The best translation really is,
“my kingdom is not from this world.”
Jesus is saying,
“My kingdom has its origins somewhere else completely.”
It starts in a different place.
It has different assumptions altogether.
So my followers aren’t fighting to keep me from being handed over,
because whether my kingdom survives
is not dependent on what you do with me, Pilate.
It will survive on its own terms.
The kingdom of God will not rise or fall,
on whether the kingdoms of this world
or legitimize it,
or incorporate it into their own systems of domination.
My kingdom operates on different assumptions,
because it’s not from here.
Your kingdoms—Pilate, and Herod, and Caesar—
are all concerned about protecting your interests,
your boundaries, your power, your possessions.
My kingdom is foreign to you.
My kingdom is not from here.
My kingdom flourishes in a different kind of soil.
So in this back-and-forth between Pilate and Jesus,
we have two very different approaches to power.
As we celebrate Christ the King Sunday,
we had better be clear
on just what kind of power is being exercised here,
and what kind of kingly power we are celebrating.
Jesus did recognize, respect, and relate to
the powers of the state—in this case, the Roman Empire—
and the powers of the religious establishment—
the Jewish hierarchy.
He related to both of them as a member of those communities,
but his own identity was not bound up in those power structures.
He did not dismiss those powers as irrelevant.
Nor did he grant those powers ultimate authority.
He engaged the powers—both religious and Empire—
but not on their terms.
Jesus confronted the religious establishment,
not by taking over the temple,
but by touching lepers,
eating with tax collectors,
hanging out with sinful people,
and otherwise living a different kind of righteousness.
That’s what a kingdom “not from here” looks like, apparently.
And Jesus confronted the powers of the Empire,
not by taking up arms and staging a takeover,
but by refusing to bow to their absolute power.
The Emperor, Caesar, demanded to be worshiped as Lord and Savior.
Literally. Caesar referred to himself as Lord, and as Savior.
In Matthew 22, Jesus was asked about paying taxes to Caesar.
So he called for a coin,
pointed to Caesar’s head, and said,
“Give to Caesar what is Caesar’s,
and give to God what is God’s.”
This was not endorsement of Caesar!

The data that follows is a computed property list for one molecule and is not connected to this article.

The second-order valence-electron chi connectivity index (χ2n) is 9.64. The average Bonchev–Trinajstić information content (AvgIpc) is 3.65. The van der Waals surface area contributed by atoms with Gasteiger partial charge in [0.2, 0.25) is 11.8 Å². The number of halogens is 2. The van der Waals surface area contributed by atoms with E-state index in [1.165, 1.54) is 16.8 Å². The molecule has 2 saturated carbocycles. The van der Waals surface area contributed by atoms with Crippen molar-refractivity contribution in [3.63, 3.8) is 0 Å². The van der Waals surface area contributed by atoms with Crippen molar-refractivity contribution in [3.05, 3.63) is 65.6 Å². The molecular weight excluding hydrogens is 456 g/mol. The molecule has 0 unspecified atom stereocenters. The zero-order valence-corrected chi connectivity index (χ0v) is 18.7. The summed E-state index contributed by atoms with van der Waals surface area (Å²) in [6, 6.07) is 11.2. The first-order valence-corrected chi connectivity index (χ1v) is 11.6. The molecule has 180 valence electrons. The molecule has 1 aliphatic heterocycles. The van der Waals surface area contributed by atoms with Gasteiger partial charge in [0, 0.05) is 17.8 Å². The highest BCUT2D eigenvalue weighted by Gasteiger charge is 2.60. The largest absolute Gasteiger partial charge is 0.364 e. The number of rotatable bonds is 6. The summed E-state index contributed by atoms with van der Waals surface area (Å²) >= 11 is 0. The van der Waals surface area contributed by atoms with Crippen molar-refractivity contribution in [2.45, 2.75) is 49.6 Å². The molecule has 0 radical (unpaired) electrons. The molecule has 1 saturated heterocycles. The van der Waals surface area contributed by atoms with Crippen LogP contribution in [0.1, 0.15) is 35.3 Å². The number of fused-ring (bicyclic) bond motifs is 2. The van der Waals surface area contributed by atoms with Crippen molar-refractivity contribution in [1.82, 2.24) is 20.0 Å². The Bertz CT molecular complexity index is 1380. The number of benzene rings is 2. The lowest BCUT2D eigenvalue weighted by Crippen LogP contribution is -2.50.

This was confrontation.
Caesar saw himself as Divine Lord,
and claimed authority over every thing and every person.
Jesus said, sorry, but no!
“These coins have Caesar’s picture on them.
We’ll give him that much.
Now . . . give the rest to the true God.”
Jesus confronted the powers,
and he ended up dying for it.
He was crucified by the political powers of the Empire,
conspiring with political powers of the religious establishment.
Jesus never raised a sword, to usurp anyone’s power.
He just lived a life of radical love.
He laid down his life as a sacrifice,
rather than betray the character of God’s kingdom.
That’s what a kingdom “not from here” looks like, apparently.
But as we know, God’s power had the last word.
Jesus’ resurrection shamed and embarrassed the powers.
It showed how powerless they were.
Surely this has something to say about how we ought to relate to
the powers of this world we are attached to.
Whether we voted red or blue or otherwise in this past election,
or whether we voted at all,
is not the determining factor of how we now relate
to the governing powers of the nation-state we live in.
If we voted for Obama and the Democrats,
that does not mean we owe our undying affection and support
to this administration,
or that we pin our hope for our future on their policies.
If we voted for Romney and the Republicans,
that does not mean we slink away in defeat and despair,
hoping the Democrats’ programs fail,
so we can say “told you so.”
For people devoted to the kingdom of God,
to the kingdom that is “not from here,”
this is a time for neither gloating nor lamenting,
neither unrealistic hope, nor irrational despair.
Our identity in Christ calls us to something higher and greater.
Our citizenship is in a kingdom “not from here.”
Yes, it is located here, connected here, embodied here.
But we keep in mind our primary citizenship in God’s kingdom,
even while we live as good and responsible citizens in this world.
We declare our ultimately loyalty to, and only to, the kingdom of God.
A kingdom that prioritizes sacrificial love over control.
Hospitality over protectionism.
Generosity over greed.
Forgiveness over revenge.
So today, when we say and sing, “Christ is King,”
we are bowing and proclaiming our ultimate allegiance to only one.
When we say, Jesus is Lord, we are saying Caesar is not.
When we say, Christ reigns supreme,
we are saying every other would-be king in this world, does not.
Sure, as human beings, we still have a desire for human rulership
that is just, and competent, and will help provide for our basic needs.
And we will engage our leaders.
We will recognize, respect, and relate to them.
But worship them, we will not.
Pin the hope of our future on them, we will not.
Rather, we will place our hope for the future
in the kingdom that is “not from here.”
And we will throw our lot in with the community of that kingdom.
We will invest our lives and our identity
in the visible body of Christ the King,
the church of Jesus Christ the King,
in all its flaws and imperfections.
Not because the church is somehow going to save the world.
No, only because we are the ones who orient ourselves around
and are subject to Christ the King,
who with God, through the Holy Spirit,
is ushering in a new kingdom of peace.
In the words of Carl P. Day, Jr.
O day of peace that dimly shines
through all our hopes and prayers and dreams,
guide us to justice, truth, and love,
delivered from our selfish schemes.
May swords of hate fall from our hands,
our hearts from envy find release,
till by God’s grace our warring world
shall see Christ’s promised reign of peace.
Then shall the wolf dwell with the lamb,
nor shall the fierce devour the small;
as beasts and cattle calmly graze,
a little child shall lead them all.
Then enemies shall learn to love,
all creatures find their true accord;
the hope of peace shall be fulfilled,
for all the earth shall know the Lord.
Let’s sing that poem, HWB 408. Let’s stand to sing.
—Phil Kniss, November 25, 2012